Colloid

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Vintage cranberry glass bowl
Not milk, but flour suspended in water.

A colloid is a mixture of one substance spread out evenly inside another substance. They can be in two different phases or states of matter.

One substance is the dispersion medium, such as water or gas. The other is the dispersed medium, sometimes called the 'internal phase'. This is usually tiny solid particles. Otherwise, if the dispersion medium is a gas, then the internal phase can be either tiny particles or tiny droplets of a liquid.

Definition: A colloid is a substance microscopically dispersed evenly throughout another substance.[1] The dispersed-phase particles have a diameter between about 5 and 200 nanometers.[2]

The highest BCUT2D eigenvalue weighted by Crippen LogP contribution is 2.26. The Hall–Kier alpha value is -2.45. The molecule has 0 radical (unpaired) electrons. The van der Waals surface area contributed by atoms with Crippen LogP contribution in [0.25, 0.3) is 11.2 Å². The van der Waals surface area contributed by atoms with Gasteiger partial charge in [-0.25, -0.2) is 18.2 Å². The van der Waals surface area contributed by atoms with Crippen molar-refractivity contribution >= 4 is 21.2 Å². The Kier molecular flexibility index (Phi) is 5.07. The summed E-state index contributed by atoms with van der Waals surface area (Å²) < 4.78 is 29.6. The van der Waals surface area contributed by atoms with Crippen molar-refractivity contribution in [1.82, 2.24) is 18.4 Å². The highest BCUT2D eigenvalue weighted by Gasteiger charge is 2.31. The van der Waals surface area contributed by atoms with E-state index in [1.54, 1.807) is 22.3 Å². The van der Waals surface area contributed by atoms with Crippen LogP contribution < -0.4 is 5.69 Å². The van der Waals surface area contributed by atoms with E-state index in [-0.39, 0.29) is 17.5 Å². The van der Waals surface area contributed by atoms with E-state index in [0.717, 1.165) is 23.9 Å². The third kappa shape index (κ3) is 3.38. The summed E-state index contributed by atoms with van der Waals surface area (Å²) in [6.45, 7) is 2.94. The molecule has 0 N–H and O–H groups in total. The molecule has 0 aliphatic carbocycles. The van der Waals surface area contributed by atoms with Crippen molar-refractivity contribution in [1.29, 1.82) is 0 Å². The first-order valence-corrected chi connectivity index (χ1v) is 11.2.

Examples:

  1. Milk is an emulsion, which is a colloid in which both parties are liquids.
  2. Shaving cream and whipped cream are colloids of gas inside a liquid.
  3. Gels, such as agar, jelly or even opals, are colloids of liquids inside solids.
  4. Styrofoam and pumice are gases inside solids.
  5. The red colour of cranberry glass is caused by the reflection of light off gold particles in the glass. The glass is a colloid of solid particles inside the solid glass.
  6. Mud is a colloid of water and clay.[3]
  7. Fog is a complex mixture in which air has both water droplets and solid particles. It may be colloidal in parts.

References[change | change source]

  1. "Colloid". Britannica Online Encyclopedia. http://www.britannica.com/EBchecked/topic/125898/colloid. Retrieved 2009-08-31.
  2. Levine, Ira N. (2001). Physical Chemistry (5th ed.). Boston: McGraw-Hill. ISBN 0-07-231808-2 ., p. 955
  3. With a natural substance, it may be only partly colloidal.